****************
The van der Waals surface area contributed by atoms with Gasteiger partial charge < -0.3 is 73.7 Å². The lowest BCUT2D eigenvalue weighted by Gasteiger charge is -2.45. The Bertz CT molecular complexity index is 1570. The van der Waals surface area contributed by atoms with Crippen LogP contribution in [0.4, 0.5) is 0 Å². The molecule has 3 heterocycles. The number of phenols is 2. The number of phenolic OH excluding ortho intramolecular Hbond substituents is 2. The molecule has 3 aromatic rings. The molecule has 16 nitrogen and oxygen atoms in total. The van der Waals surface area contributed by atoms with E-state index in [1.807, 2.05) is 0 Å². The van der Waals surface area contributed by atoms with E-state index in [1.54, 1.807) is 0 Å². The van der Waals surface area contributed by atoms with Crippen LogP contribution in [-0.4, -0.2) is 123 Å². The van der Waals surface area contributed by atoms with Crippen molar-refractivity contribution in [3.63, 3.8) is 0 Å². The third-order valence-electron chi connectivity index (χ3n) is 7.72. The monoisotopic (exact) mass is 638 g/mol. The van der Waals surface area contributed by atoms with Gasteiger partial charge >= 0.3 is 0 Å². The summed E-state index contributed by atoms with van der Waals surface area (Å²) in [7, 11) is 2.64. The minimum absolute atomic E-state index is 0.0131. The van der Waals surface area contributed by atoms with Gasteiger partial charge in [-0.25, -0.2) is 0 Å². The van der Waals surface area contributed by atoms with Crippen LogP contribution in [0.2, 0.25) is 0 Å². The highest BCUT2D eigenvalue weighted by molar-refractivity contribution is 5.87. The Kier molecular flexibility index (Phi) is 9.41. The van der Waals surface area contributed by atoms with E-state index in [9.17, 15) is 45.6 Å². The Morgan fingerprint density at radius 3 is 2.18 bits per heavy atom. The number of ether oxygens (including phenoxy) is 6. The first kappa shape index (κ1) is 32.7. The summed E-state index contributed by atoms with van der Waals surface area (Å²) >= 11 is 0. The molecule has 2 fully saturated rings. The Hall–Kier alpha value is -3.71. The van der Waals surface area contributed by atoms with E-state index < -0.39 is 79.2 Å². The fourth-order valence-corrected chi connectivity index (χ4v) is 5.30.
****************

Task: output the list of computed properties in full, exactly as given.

The van der Waals surface area contributed by atoms with Gasteiger partial charge < -0.3 is 73.7 Å². The lowest BCUT2D eigenvalue weighted by Gasteiger charge is -2.45. The Bertz CT molecular complexity index is 1570. The van der Waals surface area contributed by atoms with Crippen LogP contribution in [0.4, 0.5) is 0 Å². The molecule has 3 heterocycles. The number of phenols is 2. The number of phenolic OH excluding ortho intramolecular Hbond substituents is 2. The molecule has 3 aromatic rings. The molecule has 16 nitrogen and oxygen atoms in total. The van der Waals surface area contributed by atoms with E-state index in [1.807, 2.05) is 0 Å². The van der Waals surface area contributed by atoms with E-state index in [1.54, 1.807) is 0 Å². The van der Waals surface area contributed by atoms with Crippen LogP contribution in [-0.4, -0.2) is 123 Å². The van der Waals surface area contributed by atoms with Crippen molar-refractivity contribution in [3.63, 3.8) is 0 Å². The third-order valence-electron chi connectivity index (χ3n) is 7.72. The monoisotopic (exact) mass is 638 g/mol. The van der Waals surface area contributed by atoms with Gasteiger partial charge >= 0.3 is 0 Å². The summed E-state index contributed by atoms with van der Waals surface area (Å²) in [7, 11) is 2.64. The minimum absolute atomic E-state index is 0.0131. The van der Waals surface area contributed by atoms with Gasteiger partial charge in [-0.25, -0.2) is 0 Å². The van der Waals surface area contributed by atoms with Crippen LogP contribution in [0.2, 0.25) is 0 Å². The highest BCUT2D eigenvalue weighted by molar-refractivity contribution is 5.87. The Kier molecular flexibility index (Phi) is 9.41. The van der Waals surface area contributed by atoms with E-state index in [9.17, 15) is 45.6 Å². The Morgan fingerprint density at radius 3 is 2.18 bits per heavy atom. The number of ether oxygens (including phenoxy) is 6. The first kappa shape index (κ1) is 32.7. The summed E-state index contributed by atoms with van der Waals surface area (Å²) >= 11 is 0. The molecule has 2 fully saturated rings. The Hall–Kier alpha value is -3.71. The van der Waals surface area contributed by atoms with E-state index < -0.39 is 79.2 Å². The fourth-order valence-corrected chi connectivity index (χ4v) is 5.30.